Armenians, for example, have demonstrated tolerance with grape names that are difficult to say for foreigners. According to Sarkissian, Khndoghni has been renamed Sireni with almost universal agreement.

Areni Noir creates medium-bodied reds with cherry and strawberry flavors with a hint of black pepper. It is similar to Pinot Noir in terms of freshness, silkiness, and clarity.

Armenia’s trademark white grape is Voskehat. The wine, which translates as “golden berry,” has a light to medium body. Floral and stone fruit scents abound, with herbal and citrus notes thrown in for good measure.

Khndoghni, also known as Sireni, is a red grape native to Artsakh that produces wines with dark fruit notes, rich color, excellent tannins, and the ability to mature.

Important Wine Regions

A historical view of the mountain Ararat from Armenia, monastery Khor Virap and vineyards / GettyA view of Mount Ararat and vineyards from Khor Virap / Getty

Volcanic soils, high-elevation locations, and ancient vines are among Armenia’s viticultural assets. The lack of the phylloxera insect in vineyards allows farmers to sow vines on their own roots rather than graft them.

Varuzhan Mouradian, founder/winemaker of Van Ardi Winery in Ashtarak, just outside of Yerevan, explains, “This implies our grapes have been maintained true to their natural forms.”

“As someone who is accustomed to hearing the term ‘pre-phylloxera’ in discussion, it’s fascinating to hear Armenian winemakers categorize their vineyards as pre- or post-Soviet,” says Chris Poldoian, an American sommelier of Armenian origin who also works as a Storica Wines ambassador.

There are four major wine areas in the United States. The most well-known is Vayots Dzor’s south-central area, a long, narrow plateau renowned for its highest elevation vineyards, some of which reach almost 6,000 feet above sea level. “High elevation in continental Spain and Northern Italy is maybe 2,300 to 2,900 feet,” Poldoian adds.

Aragatsotn is at a lower elevation than Aragatsotn. Ararat, a sunny plateau; Armavir, a hilly territory in the southwest; and Artsakh, on the border with Azerbaijan, where Sireni flourishes, are all worth noting.

“Villages and slopes are being explored within the regions, and winemakers are discovering the peculiarities of particular vineyards,” Sarkissian adds.

Armenian spread of grilled vegetables and fish with melon, red currants, gooseberry and wine / GettyGrilled vegetables and fish with melon, red currants, gooseberry, and wine in an Armenian spread / Getty

The Modern Industrial Revolution

Because Armenian viticulture is the genesis tale of human wine drinking, it’s natural to be attracted to it.

Poldoian, on the other hand, is hesitant to concentrate on Armenian heritage. He’d rather focus on the “great wines being produced right now by smart winemakers.”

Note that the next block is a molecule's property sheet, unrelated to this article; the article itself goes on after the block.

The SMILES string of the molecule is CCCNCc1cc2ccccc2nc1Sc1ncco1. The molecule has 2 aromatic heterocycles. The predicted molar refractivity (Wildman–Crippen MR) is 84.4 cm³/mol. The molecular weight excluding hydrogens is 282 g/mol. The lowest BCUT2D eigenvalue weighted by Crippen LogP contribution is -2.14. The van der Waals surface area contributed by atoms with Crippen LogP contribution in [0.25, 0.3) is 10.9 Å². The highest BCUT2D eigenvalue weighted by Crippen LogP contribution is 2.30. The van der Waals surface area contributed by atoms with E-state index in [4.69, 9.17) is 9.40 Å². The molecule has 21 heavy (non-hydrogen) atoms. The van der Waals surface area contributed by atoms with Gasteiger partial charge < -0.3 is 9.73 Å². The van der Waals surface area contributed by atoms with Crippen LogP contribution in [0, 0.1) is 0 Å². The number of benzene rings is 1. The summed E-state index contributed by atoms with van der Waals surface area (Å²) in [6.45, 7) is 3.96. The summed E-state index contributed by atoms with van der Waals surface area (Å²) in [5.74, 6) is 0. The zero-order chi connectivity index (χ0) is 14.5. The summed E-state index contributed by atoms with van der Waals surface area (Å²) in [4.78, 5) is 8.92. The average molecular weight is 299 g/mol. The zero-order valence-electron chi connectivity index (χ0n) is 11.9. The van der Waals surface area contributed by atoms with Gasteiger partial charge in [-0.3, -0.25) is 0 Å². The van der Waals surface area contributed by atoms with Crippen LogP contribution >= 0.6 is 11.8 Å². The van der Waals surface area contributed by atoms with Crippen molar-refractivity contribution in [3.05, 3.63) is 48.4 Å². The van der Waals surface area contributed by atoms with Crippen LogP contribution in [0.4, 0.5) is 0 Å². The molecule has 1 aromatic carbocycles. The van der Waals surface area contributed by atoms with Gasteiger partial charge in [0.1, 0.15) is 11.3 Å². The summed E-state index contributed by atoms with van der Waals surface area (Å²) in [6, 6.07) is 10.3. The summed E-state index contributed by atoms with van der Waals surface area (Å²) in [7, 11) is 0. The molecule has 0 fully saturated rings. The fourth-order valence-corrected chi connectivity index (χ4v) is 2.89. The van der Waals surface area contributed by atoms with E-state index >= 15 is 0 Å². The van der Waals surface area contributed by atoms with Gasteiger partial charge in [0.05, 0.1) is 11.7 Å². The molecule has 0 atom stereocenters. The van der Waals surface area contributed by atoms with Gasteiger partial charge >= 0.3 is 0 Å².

Armenians have spearheaded most of the resurgence, combining modern technology with traditional methods like as maturing in clay jars known as karasi.

Winemakers have found export partners thanks to a concerted drive for quality. “Armenia cannot create low-cost wines because it is a landlocked country,” explains Vahe Keushguerian, founder and winemaker for Keush and Zulal. It has to carve out a niche in a more expensive market.”

Zorah is the most well-known winery thus far. After visiting his ancestral country of Armenia in 1998, founder Zorik Gharibian, a prominent businessman in the Italian fashion industry, swung from breaking ground on a winery in Tuscany to Armenia. Zorah’s Areni, which was aged in karasi, fits perfectly into the popular genre of amphorae-aged wines, which serves to bring Armenia into the limelight.

The number of innovative wineries has expanded since Zorah’s inception. Storica imports four of them: Keush, which makes traditional-method sparklers; Zulal, which makes bright Areni; Oshen, which makes barrel-aged wines; and Shofer, which makes rosé. Also exporting to the United States are Hin Areni and ArmAs Estate.

It doesn’t hurt to get some international notice. During a trip to Armenia in 2005, Paul Hobbs, a California winemaker who has expanded his wings to Argentina, the Finger Lakes area of New York, and Europe, acquired a passion for the country.

In 2014, his most recent project, Yacoubian-Hobbs, a collaboration with Viken Yacoubian, broke ground near Areni-1. Its wines, which include a white blend and two Arenis, are available for purchase online, making them more accessible to Americans.

Sommeliers in the United States have taken note.

“Armenian wines are liquid history as the origin of viticulture,” says Kyla Cox, Atlanta-based wine expert and creator of Cork Camp. “Perhaps more than any other winemaking area, these wines convey a feeling of culture and place.” In her events, she often highlights the wines.

Small farmers in distant areas, on the other hand, lack the financial resources, infrastructure, and logistics to take advantage of such excitement. ONEArmenia’s Farm-to-Bottle initiative aimed to bring the customer closer to the farmer. In 2017, Momik Wines used a crowdfunding campaign to help construct the first “WineCube,” a cabin-style tasting facility in Southern Armenia.

Despite many obstacles, the atmosphere in Armenia is upbeat.

“Armenia is a tiny, landlocked country with a weak economy,” Mouradian adds. “What it does have, though, is tenacity, adaptability, and a desire to show the world its world-class wines. Armenian wine has a bright future ahead of it.”